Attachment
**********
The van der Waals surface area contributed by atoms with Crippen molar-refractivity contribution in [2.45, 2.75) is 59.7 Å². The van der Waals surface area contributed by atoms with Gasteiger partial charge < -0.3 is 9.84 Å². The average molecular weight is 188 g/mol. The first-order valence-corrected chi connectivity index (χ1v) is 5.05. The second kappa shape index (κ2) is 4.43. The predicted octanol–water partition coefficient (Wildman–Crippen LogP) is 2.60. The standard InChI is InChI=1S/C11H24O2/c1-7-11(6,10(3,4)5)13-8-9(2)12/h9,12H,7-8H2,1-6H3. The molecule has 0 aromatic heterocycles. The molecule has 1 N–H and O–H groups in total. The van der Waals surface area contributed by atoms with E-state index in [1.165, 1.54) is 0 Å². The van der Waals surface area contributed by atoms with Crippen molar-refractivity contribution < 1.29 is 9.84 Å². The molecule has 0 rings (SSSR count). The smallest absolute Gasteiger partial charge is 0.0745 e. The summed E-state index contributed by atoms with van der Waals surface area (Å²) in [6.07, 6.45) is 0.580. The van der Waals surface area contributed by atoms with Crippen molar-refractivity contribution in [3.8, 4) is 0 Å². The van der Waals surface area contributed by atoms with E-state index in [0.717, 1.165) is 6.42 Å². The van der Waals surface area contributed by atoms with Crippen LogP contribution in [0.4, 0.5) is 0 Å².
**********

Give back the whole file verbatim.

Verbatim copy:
The van der Waals surface area contributed by atoms with Crippen molar-refractivity contribution in [2.45, 2.75) is 59.7 Å². The van der Waals surface area contributed by atoms with Gasteiger partial charge < -0.3 is 9.84 Å². The average molecular weight is 188 g/mol. The first-order valence-corrected chi connectivity index (χ1v) is 5.05. The second kappa shape index (κ2) is 4.43. The predicted octanol–water partition coefficient (Wildman–Crippen LogP) is 2.60. The standard InChI is InChI=1S/C11H24O2/c1-7-11(6,10(3,4)5)13-8-9(2)12/h9,12H,7-8H2,1-6H3. The molecule has 0 aromatic heterocycles. The molecule has 1 N–H and O–H groups in total. The van der Waals surface area contributed by atoms with E-state index in [1.165, 1.54) is 0 Å². The van der Waals surface area contributed by atoms with Crippen molar-refractivity contribution < 1.29 is 9.84 Å². The molecule has 0 rings (SSSR count). The smallest absolute Gasteiger partial charge is 0.0745 e. The summed E-state index contributed by atoms with van der Waals surface area (Å²) in [6.07, 6.45) is 0.580. The van der Waals surface area contributed by atoms with Crippen molar-refractivity contribution in [3.8, 4) is 0 Å². The van der Waals surface area contributed by atoms with E-state index in [0.717, 1.165) is 6.42 Å². The van der Waals surface area contributed by atoms with Crippen LogP contribution in [0.4, 0.5) is 0 Å².